This spring, Karin e-mailed and said, “Nothing beats your husband bringing home a bear ub!” She went on to tell me that the Pennsylvania Regional Game Commission office received a phone call from a man who said a small cub was sitting at the bottom of a steep rock outcrop next to a stream near his cabin. The cub appeared to be alone, either separated or abandoned by his mother, and the little guy was crying. Tony and his crew drove out to the area where the man had seen the cub, and the man told them that the cub recently had crossed the fast-flowing creek and ran into the forest. A few moments later, one of Tony’s associates noticed something moving in the woods, and when Tony walked into the forest, the cub ran towards him. The cub stopped six-feet from Tony, sat on a log, and looked up at him. Tony tried to kneel down beside the cub to catch it, but the cub warily moved under some bushes.

Since Tony had three people with him, they slowly circled the cub and caught him with a net. They then took the cub back to their office, dried him off, and put him in a pet carrier with a warm blanket. That night, Tony took the 7-lb. cub home, and he and Karin fed him with a syringe filled with sweetened condensed milk mixed with water. The cub consumed four 12-cc syringes over the next 12 hours.

After catching the cub, Tony and his crew set a trap to try to catch the cub’s mother, but they were unsuccessful, so Tony did the next best thing. He released the cub to a black bear sow who had three cubs of her own. I was fascinated that a black bear sow with three cubs would adopt another cub, and how did the biologists introduce the cub to its new family? I’m used to brown bears, and a brown bear mother with three cubs has her paws full. That’s a large family for a brown bear, and it is unlikely she would willingly feed a fourth cub that wasn’t her own. Tony told me that it is fairly common for a black bear mother to have four cubs; some black bear sows have six cubs. He said they have a list of potential foster mothers for these types of situations. The foster mothers are radio-collared females that already have cubs of their own. When biologists need to place a cub, they locate one of their radio-collared sows, and if they feel she can handle another cub, they follow her until she trees her cubs. They then run to the tree, roll the foster cub in the dirt, and send it up the same tree where its foster siblings are. All the while they are doing this, they have to keep track of the mother to make sure she keeps her distance. Once the foster cub is up the tree, the biologists quickly leave the area and hope for the best.Little Tony with ear tags with new sibling no ear tags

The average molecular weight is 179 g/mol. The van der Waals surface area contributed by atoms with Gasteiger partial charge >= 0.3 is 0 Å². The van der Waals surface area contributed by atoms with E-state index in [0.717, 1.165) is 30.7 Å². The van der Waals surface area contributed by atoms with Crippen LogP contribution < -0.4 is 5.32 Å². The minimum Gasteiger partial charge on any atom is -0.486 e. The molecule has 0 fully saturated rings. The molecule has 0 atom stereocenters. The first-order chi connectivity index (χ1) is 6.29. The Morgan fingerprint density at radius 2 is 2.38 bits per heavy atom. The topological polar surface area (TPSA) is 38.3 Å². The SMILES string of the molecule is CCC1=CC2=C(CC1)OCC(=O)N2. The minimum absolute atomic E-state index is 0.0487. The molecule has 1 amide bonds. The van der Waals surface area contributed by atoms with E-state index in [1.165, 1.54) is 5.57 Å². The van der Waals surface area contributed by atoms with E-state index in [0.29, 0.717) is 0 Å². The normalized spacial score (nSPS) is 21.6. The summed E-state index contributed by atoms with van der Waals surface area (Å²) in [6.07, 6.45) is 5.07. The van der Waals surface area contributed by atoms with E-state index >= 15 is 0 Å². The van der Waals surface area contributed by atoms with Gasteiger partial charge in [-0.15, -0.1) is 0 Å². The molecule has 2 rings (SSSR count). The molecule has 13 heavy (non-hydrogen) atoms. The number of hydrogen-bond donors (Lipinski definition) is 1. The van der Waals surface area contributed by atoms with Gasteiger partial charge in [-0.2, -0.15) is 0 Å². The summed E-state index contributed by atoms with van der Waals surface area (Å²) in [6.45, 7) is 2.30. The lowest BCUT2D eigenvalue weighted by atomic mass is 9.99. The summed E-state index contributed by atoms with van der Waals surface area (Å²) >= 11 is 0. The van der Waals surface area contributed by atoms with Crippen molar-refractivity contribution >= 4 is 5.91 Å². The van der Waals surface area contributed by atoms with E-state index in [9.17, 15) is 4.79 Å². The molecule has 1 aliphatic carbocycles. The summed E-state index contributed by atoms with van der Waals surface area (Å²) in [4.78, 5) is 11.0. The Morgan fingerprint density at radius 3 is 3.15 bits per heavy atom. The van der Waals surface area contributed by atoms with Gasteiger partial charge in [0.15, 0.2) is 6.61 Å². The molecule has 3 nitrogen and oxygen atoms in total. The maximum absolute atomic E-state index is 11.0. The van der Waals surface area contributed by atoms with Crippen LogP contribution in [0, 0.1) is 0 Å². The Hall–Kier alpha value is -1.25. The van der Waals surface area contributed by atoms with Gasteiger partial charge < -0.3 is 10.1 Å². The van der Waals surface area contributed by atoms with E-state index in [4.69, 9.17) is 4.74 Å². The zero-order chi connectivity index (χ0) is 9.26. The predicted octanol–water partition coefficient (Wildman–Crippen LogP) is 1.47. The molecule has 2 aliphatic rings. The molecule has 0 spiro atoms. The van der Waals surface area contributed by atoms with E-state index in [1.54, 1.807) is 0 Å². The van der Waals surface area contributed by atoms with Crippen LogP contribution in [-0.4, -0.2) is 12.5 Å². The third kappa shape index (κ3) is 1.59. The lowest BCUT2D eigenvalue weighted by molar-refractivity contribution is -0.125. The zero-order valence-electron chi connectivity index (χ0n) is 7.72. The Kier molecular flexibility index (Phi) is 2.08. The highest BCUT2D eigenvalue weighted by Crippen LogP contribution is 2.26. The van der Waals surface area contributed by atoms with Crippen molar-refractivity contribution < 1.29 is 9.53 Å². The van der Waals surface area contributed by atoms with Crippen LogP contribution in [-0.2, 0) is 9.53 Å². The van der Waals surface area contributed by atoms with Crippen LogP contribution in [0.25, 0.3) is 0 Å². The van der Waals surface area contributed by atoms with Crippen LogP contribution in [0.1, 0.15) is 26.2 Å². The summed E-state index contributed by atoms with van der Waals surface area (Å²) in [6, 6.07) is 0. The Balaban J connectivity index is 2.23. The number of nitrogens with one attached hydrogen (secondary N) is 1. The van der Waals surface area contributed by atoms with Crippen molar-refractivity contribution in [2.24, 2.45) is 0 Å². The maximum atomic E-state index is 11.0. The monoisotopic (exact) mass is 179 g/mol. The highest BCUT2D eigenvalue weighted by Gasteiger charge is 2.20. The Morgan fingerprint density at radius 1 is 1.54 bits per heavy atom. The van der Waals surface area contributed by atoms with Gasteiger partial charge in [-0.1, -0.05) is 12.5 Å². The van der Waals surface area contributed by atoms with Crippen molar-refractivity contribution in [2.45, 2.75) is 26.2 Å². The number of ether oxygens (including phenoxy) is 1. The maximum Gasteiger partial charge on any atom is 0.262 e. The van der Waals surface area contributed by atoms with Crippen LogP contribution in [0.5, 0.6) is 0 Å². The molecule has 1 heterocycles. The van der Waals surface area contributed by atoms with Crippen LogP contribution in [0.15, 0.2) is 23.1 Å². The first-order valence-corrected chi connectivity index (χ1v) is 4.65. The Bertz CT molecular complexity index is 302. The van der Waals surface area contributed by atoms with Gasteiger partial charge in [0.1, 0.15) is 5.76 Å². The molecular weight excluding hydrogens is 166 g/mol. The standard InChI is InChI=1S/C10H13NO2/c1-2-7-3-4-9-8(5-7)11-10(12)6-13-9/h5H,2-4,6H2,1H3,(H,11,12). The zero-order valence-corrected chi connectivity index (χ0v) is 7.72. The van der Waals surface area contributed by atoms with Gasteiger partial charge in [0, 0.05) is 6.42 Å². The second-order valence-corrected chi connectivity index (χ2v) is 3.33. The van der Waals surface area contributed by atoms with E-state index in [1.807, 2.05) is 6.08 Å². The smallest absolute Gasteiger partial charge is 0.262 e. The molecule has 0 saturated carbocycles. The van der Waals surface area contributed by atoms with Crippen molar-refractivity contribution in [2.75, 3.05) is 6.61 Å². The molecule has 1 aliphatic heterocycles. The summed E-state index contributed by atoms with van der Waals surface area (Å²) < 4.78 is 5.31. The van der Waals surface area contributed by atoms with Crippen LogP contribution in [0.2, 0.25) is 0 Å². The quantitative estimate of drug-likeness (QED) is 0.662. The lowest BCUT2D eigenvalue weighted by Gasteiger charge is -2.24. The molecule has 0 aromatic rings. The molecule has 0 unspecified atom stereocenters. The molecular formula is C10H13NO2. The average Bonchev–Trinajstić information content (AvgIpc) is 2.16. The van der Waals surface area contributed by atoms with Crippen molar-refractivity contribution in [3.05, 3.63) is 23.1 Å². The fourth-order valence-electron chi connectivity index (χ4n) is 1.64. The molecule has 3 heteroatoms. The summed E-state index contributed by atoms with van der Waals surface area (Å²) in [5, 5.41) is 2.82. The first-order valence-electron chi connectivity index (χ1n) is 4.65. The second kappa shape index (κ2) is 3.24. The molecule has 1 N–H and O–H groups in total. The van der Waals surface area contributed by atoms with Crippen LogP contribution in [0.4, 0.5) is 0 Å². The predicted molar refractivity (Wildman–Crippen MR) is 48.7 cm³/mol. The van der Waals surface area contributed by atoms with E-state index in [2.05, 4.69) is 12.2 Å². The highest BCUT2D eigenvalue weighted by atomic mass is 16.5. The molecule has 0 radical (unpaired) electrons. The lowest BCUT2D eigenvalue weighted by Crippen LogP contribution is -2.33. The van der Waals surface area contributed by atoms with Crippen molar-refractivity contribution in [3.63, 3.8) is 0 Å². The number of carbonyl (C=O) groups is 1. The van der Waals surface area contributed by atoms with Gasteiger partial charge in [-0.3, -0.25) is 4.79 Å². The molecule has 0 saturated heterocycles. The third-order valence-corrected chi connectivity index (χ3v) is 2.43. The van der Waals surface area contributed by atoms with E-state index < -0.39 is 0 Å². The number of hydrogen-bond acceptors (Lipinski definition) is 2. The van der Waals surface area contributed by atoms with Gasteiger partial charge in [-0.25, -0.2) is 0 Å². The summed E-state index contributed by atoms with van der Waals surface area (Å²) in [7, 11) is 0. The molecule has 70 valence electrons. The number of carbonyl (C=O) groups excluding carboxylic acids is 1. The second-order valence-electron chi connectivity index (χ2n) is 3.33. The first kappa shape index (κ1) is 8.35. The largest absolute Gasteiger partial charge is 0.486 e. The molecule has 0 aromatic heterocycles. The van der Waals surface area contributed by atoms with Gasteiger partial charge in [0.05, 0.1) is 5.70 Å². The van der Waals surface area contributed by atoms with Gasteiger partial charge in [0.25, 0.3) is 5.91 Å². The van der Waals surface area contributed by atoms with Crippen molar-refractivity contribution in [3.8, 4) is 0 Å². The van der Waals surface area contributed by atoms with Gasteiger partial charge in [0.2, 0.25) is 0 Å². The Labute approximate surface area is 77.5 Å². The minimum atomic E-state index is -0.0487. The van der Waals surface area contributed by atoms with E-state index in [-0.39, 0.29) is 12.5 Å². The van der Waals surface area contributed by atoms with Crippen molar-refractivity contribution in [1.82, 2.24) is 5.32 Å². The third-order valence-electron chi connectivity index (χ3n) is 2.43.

Before a foster cub is released, he is ear tagged, and you can see the ear tag on the foster cub in the photo. Tony said the release of this cub went according to plan, and he said he and his colleagues were happy to see the foster cub climb on and over his new siblings, picking up their odor and making it more likely his new mother would accept him.

Tony told me that each year the Pennsylvania Game Commission places orphaned cubs with foster moms. Sometimes a cub’s mother is hit and killed by a vehicle, and sometimes, cubs are just abandoned by their mothers for some reason. Worst of all, people occasionally take cute little cubs from the field and try to keep them, but when they become a handful (and that doesn’t take long), people contact the game commission for help. Tony and his colleagues do their best to place each orphaned cub with a foster mother, and while they don’t have the resources to follow each cub, they know that many of these tagged cubs have grown into adults, so the placements were obviously successful.

I was fascinated by Tony and Karin’s encounter with the black bear cub, and I was reminded how much black bears differ from brown bears. Tony and his fellow biologists with the Pennsylvania Game Commission work hard to ensure every orphaned cub is placed with a new mother and has a chance to survive until adulthood. Brown bear sows sometimes adopt cubs, but I believe it is a rare occurrence.

I find it interesting that any wild animal would adopt a baby that isn’t its own. Please leave a comment if you have information or stories about wild animals adopting “foster children.” Also, don’t hesitate to ask Tony a question; I’ll be sure he gets it.


For more information on the Pennsylvania Game Commission, their biologists, and their research projects, go to www.pgc.pa.gov. I checked out this website, and it is full of information. Spend some time reading about the ongoing research projects of the game commission; I found it extremely interesting.